For my response to Aria by Richard Rodriguez I would like to focus on the following quote, "today I hear bilingual educators say that children lose a degree if "individuality" by becoming assimilated into public society."
I have seemed to gravitate toward the idea that, while learning to live within another culture you lose your sense of self and own cultures, from the text because without my own heritage it would be difficult to be the person that I am today. * I am of course not saying that I would fall apart without my connection to my culture, but I can not imagine living without the connection. This is due to the feeling of community that one feels when they are connected with the people that share the same morals and ideals with. This sense of security that one feels when a community stands behind you is not something that can easily be replaced, which is why the author's acceptance of his new culture was surprising to me.
Throughout the beginning of the text as Richard is growing up he slowly accepts the "gringo" culture, but all the while he describes the things that he looses by doing so. For example he finds it harder and harder for him to communicate with his parents, thus creating a strained relationship. By being so accepting of this I feel as though one looses their connection to their past, which is a huge part of making up who we are today. However in the end Richard makes this final point, "that while one suffers a diminished sense of private individuality by becoming assimilated into public society, such assimilation makes possible the achievement of public individuality." With his final point made I question the idea that maybe there is a happy medium, where you do not loose your cultural past, but still learn to become an individual within the public community.
*Here is a little bit about my heritage. On my mother's side my family is dated back to be upon the original trip made by the Mayflower and founded a small farming town in Maine ( then of course it was Massachusetts ). With my ancestors being such an important part of the United State's history, it is hard not to feel a strong connection. On my father's side the story is much less valiant. They were poor potato farmers from Ireland that sought a better life in America. This of course is much similar to other's stories.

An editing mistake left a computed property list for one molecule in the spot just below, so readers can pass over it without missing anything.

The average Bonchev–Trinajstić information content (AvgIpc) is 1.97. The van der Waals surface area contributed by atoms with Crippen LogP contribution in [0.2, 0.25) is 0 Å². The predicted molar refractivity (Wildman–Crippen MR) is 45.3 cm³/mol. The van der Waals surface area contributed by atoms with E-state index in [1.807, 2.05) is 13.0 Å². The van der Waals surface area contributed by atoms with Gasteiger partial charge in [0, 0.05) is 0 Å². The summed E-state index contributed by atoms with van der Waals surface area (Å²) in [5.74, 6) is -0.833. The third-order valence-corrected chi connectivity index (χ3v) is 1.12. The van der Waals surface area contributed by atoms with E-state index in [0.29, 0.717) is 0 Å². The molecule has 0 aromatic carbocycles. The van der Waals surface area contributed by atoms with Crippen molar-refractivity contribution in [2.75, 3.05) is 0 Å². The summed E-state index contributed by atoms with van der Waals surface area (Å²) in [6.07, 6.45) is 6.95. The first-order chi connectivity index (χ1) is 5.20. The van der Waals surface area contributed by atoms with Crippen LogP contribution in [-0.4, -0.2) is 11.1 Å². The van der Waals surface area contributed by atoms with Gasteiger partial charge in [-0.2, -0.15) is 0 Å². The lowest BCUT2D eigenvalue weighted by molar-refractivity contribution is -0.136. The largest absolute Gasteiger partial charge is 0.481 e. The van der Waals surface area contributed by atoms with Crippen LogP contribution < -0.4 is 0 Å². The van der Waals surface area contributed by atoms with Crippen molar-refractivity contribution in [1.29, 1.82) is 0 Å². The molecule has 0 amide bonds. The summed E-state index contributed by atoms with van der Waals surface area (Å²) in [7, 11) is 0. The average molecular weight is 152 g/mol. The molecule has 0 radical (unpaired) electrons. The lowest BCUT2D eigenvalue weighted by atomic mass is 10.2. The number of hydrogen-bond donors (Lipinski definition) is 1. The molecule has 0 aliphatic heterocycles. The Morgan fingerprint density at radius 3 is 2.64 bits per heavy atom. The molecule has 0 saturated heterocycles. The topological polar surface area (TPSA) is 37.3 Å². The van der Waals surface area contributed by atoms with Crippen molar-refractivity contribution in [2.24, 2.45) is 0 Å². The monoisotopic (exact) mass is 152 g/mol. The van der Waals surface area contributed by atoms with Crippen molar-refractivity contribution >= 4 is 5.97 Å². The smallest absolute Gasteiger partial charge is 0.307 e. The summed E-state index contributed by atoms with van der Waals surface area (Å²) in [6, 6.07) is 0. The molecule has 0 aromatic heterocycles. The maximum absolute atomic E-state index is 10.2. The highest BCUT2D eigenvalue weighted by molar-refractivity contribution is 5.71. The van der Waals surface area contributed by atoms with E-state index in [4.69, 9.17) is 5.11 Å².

**This is not my ancestor's house, but it is another farmhouse within the town of Turner.
Sunday, September 29, 2013
Sunday, September 22, 2013
As an average white American it is hard to face the idea that by being white it puts me at an advantage over other citizens. However, despite what I might like to protest, it is true. While reading Jonathan Kozol's Amazing Grace the reality of what he was describing about the citizens in the South Bronx and the lives that they lead every day, hit me extremely hard. I am not by any means ignorant to the reality that people have it much worse than I do, but the impact did not go unnoticed. The life that Kozol described made me think about everything I had and realize the great opportunities that I have set before me. Basic amenities that I take for granted every day, other citizens struggle to hold onto. This is where we found Alice Washington who is suffering from AIDS, all the while trying to support her teenage son as he goes through high school and prepares for college.
What Kozol described was not some desperate junkie living off the government, just like stereotypes have Americans believing, but a strong independent woman doing everything she can to give her child what he needs, all the while having crippling medical problems. However despite all of what she goes through she reveals to Kozol what is going on around her and the suffering that others are facing. In spite of what she faces every day she still had the compassion to understand that she is not the only one suffering. This compassion is not something you can find in an average white citizen because it seems as though we feel that if it is not seen, it doesn’t exist. This concept can be tied into Peggy McIntosh’s article where she states, “I was taught to see racism in individual acts of meanness, not in invisible systems conferring dominance on my group.” If we as white Americans choose not to see what is right in front of us, there is no hope of getting our citizens out of the desperation they face every day.
Saturday, September 21, 2013
Hello everyone and welcome to my blog! Here is a little about my self. My name is Rebekah Mainor and I am currently a sophomore at Rhode Island College and my major is Special Education. I intend on having a concentration in math (yikes!) for Elementary Education. I have two jobs in which I work almost forty hours a week; the Home Depot in Johnston and Pagoda Inn in North Kingstown. At Home Depot I work as a cashier and at Pagoda Inn I am in the background packing take-out orders and again cashing customers out. I am extremely busy all the time, and the only thing that seems to keep me centered is dance. I have been dancing for seventeen years at the Dance Connection and I do not plan on stopping anytime soon (considering it is one of the only things that keeps me sane). Photography and art is also another way in which I keep my peace. I have two little twin boys, my cats, Snap and Marshmallow and they are the best at snuggles! I am a little weird and quirky, but that is just the way I, and to quote my favorite little man, my cousin, "the best part of me is, that I am me." And for your enjoyment here is some photography and art work by me of course!